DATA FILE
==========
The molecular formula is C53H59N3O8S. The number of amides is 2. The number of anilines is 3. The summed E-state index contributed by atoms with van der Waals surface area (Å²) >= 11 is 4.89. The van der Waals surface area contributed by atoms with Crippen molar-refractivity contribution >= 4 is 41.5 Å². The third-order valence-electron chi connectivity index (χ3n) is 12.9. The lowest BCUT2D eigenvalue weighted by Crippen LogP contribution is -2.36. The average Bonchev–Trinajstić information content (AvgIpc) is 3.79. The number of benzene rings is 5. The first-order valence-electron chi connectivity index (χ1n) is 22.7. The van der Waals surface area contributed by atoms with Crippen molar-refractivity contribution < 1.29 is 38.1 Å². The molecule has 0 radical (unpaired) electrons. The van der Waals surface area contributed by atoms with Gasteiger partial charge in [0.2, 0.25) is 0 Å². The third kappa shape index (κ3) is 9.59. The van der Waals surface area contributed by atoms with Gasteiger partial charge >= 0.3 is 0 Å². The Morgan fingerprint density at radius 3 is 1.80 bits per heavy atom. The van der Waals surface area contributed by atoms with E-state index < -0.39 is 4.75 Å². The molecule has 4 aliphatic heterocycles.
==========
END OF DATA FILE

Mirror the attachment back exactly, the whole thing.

The molecular formula is C53H59N3O8S. The number of amides is 2. The number of anilines is 3. The summed E-state index contributed by atoms with van der Waals surface area (Å²) >= 11 is 4.89. The van der Waals surface area contributed by atoms with Crippen molar-refractivity contribution >= 4 is 41.5 Å². The third-order valence-electron chi connectivity index (χ3n) is 12.9. The lowest BCUT2D eigenvalue weighted by Crippen LogP contribution is -2.36. The average Bonchev–Trinajstić information content (AvgIpc) is 3.79. The number of benzene rings is 5. The first-order valence-electron chi connectivity index (χ1n) is 22.7. The van der Waals surface area contributed by atoms with Crippen molar-refractivity contribution < 1.29 is 38.1 Å². The molecule has 0 radical (unpaired) electrons. The van der Waals surface area contributed by atoms with Gasteiger partial charge in [0.2, 0.25) is 0 Å². The third kappa shape index (κ3) is 9.59. The van der Waals surface area contributed by atoms with Gasteiger partial charge >= 0.3 is 0 Å². The Morgan fingerprint density at radius 3 is 1.80 bits per heavy atom. The van der Waals surface area contributed by atoms with E-state index < -0.39 is 4.75 Å². The molecule has 4 aliphatic heterocycles.